that according to data from the Terskol weather station, from the mid-90s to the present, positive temperature anomalies predominate in the series of summer temperatures. If we consider the season of accumulation of ice masses (October-April), then against the background of a long-term slight increase in precipitation since 1961 (1.83 mm/year mm/month/10 years, D = 4.8%), since the beginning of the 2000s there has been a decrease in winter precipitation amounts, which continues into the present period.

In the period since 1976 there has been a statistically significant rate of increase in average annual temperature by b=0.2°C/10 years with a high contribution to the explained variance of D=17%. With the increase in the duration of the subperiods (1976-2013, 1976-2014,….., 1976-2021), the rate of increase in the annual temperature of the Terskol weather station increased, approaching statistically significant: in 1976-2013 by 0.06 °C/10 years (D=3%); in 1976-2014 by 0.11°C/10 years (D=4%);…; in 1976-2021 by 0.20°C/10 years (D=17%).

When highlighting the sub-period 2001-2021, characterized by increased melting of the Caucasus glaciers, from Figure 1 it can be noted that the rate of increase in annual temperature in Terskol increased to 0.70°C/10 years (D=32.9%, Ffact.=8 .97> Ftheor.=4.67 for df =20, which defines the trend of average annual temperatures as statistically significant). There was also an increase in the increase in winter (0.16°C/year, D=25.1%) and spring (0.08°C/10 years, D=23.4%) temperatures to a statistically significant level. Summer temperatures continue to rise, but the trend is statistically insignificant (0.04°C/year, D=14.3%). Thus, over the past 20 years, in the winter, spring and summer seasons, there has been an increase in temperatures at a significant level of warming, comparable to other climatic zones.

Average temperature graphs  (Terskol) with trends in sub-periods 1976-2000 (y1) and 2001-2021 (y2) 

Figure 1 - Average temperature graphs (Terskol) with trends in sub-periods 1976-2000 (y1) and 2001-2021 (y2) 

Note: significant trends at the 5% level are highlighted in bold

The Terskol weather station is characterized by a fairly large amount of annual precipitation (970.7 mm). From 1961 to 2021 in Terskol, a statistically insignificant increase in the amount of annual precipitation b= 16.9 mm/month/10 years (D = 3.1%) remained in 1976-2021. The growth rate of annual precipitation decreased to b=16.5 mm/ month/10 years. Over the long observation period from 1961 to 2021, there were no trends in winter and summer precipitation amounts; spring and autumn precipitation amounts increased slightly.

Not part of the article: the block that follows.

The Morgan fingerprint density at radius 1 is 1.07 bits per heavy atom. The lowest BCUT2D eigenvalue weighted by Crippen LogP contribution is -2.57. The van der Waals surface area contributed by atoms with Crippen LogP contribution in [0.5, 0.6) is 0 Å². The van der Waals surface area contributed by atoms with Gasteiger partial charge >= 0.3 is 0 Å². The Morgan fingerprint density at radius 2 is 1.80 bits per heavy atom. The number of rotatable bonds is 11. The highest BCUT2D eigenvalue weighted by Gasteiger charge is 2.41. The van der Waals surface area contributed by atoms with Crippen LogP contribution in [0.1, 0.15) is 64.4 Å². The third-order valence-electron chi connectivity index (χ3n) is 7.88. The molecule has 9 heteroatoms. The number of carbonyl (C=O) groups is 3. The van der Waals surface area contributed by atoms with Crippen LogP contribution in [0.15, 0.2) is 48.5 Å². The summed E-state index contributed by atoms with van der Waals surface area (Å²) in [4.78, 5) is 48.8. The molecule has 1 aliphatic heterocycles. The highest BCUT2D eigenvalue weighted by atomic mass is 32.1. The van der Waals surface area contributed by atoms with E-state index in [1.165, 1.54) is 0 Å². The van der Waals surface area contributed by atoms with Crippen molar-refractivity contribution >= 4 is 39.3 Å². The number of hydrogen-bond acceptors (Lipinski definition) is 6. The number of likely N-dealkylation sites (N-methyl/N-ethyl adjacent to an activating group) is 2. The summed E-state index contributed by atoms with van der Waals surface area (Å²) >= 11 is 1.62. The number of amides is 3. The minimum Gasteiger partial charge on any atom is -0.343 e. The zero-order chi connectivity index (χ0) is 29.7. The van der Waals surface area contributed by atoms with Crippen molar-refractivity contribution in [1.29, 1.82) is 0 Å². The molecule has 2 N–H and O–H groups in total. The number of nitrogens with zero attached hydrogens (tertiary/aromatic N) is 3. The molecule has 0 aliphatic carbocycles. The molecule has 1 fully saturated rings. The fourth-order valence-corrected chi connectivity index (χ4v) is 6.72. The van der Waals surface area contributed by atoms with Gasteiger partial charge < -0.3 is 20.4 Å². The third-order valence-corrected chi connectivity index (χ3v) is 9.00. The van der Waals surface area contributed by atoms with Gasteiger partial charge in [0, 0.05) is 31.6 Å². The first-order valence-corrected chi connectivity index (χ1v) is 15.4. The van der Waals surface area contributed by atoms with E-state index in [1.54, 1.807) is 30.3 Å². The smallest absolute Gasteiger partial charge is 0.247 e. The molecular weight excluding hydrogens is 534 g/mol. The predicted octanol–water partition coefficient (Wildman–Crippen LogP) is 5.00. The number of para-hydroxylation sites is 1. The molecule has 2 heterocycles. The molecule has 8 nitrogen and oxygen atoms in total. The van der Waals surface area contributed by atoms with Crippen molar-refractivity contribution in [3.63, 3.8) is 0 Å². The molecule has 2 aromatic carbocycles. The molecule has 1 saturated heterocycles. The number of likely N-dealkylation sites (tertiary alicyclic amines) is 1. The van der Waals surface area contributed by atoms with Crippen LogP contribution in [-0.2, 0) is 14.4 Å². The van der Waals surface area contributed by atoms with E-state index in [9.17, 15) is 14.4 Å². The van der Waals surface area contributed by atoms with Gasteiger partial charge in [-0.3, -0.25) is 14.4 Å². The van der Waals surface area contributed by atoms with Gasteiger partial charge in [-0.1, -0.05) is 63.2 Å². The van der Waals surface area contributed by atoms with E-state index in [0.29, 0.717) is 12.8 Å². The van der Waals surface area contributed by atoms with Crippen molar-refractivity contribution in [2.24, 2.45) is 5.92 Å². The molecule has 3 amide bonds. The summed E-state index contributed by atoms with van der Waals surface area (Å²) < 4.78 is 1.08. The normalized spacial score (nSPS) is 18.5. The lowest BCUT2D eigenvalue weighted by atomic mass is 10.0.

From Table 1 it can be seen that in the period from 2001 to 2021 against the background of a significant increase in seasonal temperatures, changes in the amount of precipitation, both seasonal and annual, had negative trends, all trends were statistically insignificant (Table 1).

Table 1 - Parameters of changes in precipitation, Terskol

Note: * the negative trend is highlighted in gray;

** significant trend at the 5% level (Sig.<0.05) is highlighted in bold

For the region under study, in the formation of water resources in the modern period, not only a long-term (60 years) significant increase in summer temperature plays a particularly important role, but also a significant increase in winter, spring, summer and annual temperatures over the past 20 years, occurring against the background of practically unchanged or insignificant a decrease in precipitation, which leads to intensive melting of glaciers that feed rivers.

To calculate changes in the water balance during the degradation of valley glaciers in the Central Caucasus, glaciers of the Baksan River basin were selected in order to assess the impact of mountain climate change according to data from the Terskol weather station, located in the Baksan Gorge. From data on the degradation of valley glaciers of the Greater Caucasus, given by Dokukin M.D. in

, the values of the decrease in glacier areas (∆S, km2) were used to calculate the average, minimum and maximum values of changes in the water balance (tons of water) as a result of the loss of the ice shell of glaciers over the past ~60 years.

According to the recommendation of the authors

, the calculations used the thickness of valley glaciers in the river basin. Baksan h=75 m. Then the decrease in the average volume of the Bolshoi Azau glacier was:

∆V= ∆S.h = 6.35 km2 . 0.075 km = 0.47625 . 109 m3